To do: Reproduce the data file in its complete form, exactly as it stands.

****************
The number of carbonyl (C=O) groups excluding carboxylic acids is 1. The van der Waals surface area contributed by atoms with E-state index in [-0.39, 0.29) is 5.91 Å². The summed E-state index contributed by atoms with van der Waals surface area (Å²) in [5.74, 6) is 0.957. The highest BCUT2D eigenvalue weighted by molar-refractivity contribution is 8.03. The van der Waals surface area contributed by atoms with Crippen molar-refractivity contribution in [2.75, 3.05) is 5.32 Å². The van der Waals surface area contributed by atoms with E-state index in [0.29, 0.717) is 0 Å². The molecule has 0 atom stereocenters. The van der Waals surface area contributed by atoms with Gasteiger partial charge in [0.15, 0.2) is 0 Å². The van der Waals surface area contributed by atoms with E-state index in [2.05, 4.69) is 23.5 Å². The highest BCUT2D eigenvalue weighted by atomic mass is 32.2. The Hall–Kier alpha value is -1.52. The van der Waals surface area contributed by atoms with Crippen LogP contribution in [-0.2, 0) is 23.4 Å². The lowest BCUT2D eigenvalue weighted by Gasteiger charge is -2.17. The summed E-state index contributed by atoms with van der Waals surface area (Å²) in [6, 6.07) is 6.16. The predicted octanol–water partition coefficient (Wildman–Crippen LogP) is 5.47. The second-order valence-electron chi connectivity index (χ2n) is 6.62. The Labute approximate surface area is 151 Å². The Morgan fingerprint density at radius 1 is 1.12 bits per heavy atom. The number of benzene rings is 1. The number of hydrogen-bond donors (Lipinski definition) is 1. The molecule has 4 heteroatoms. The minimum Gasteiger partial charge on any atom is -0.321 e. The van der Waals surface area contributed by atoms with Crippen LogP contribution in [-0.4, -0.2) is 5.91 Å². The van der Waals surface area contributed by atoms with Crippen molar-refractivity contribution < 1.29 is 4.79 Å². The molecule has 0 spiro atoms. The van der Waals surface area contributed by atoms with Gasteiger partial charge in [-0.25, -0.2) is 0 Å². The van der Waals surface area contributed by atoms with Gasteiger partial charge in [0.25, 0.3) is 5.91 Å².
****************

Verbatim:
The number of carbonyl (C=O) groups excluding carboxylic acids is 1. The van der Waals surface area contributed by atoms with E-state index in [-0.39, 0.29) is 5.91 Å². The summed E-state index contributed by atoms with van der Waals surface area (Å²) in [5.74, 6) is 0.957. The highest BCUT2D eigenvalue weighted by molar-refractivity contribution is 8.03. The van der Waals surface area contributed by atoms with Crippen molar-refractivity contribution in [2.75, 3.05) is 5.32 Å². The van der Waals surface area contributed by atoms with E-state index in [0.29, 0.717) is 0 Å². The molecule has 0 atom stereocenters. The van der Waals surface area contributed by atoms with Gasteiger partial charge in [0.15, 0.2) is 0 Å². The van der Waals surface area contributed by atoms with E-state index in [2.05, 4.69) is 23.5 Å². The highest BCUT2D eigenvalue weighted by atomic mass is 32.2. The Hall–Kier alpha value is -1.52. The van der Waals surface area contributed by atoms with Crippen LogP contribution in [-0.2, 0) is 23.4 Å². The lowest BCUT2D eigenvalue weighted by Gasteiger charge is -2.17. The summed E-state index contributed by atoms with van der Waals surface area (Å²) in [6, 6.07) is 6.16. The predicted octanol–water partition coefficient (Wildman–Crippen LogP) is 5.47. The second-order valence-electron chi connectivity index (χ2n) is 6.62. The Labute approximate surface area is 151 Å². The Morgan fingerprint density at radius 1 is 1.12 bits per heavy atom. The number of benzene rings is 1. The number of hydrogen-bond donors (Lipinski definition) is 1. The molecule has 4 heteroatoms. The minimum Gasteiger partial charge on any atom is -0.321 e. The van der Waals surface area contributed by atoms with Crippen LogP contribution in [-0.4, -0.2) is 5.91 Å². The van der Waals surface area contributed by atoms with Crippen molar-refractivity contribution < 1.29 is 4.79 Å². The molecule has 0 spiro atoms. The van der Waals surface area contributed by atoms with Gasteiger partial charge in [-0.25, -0.2) is 0 Å². The van der Waals surface area contributed by atoms with Gasteiger partial charge in [0.25, 0.3) is 5.91 Å².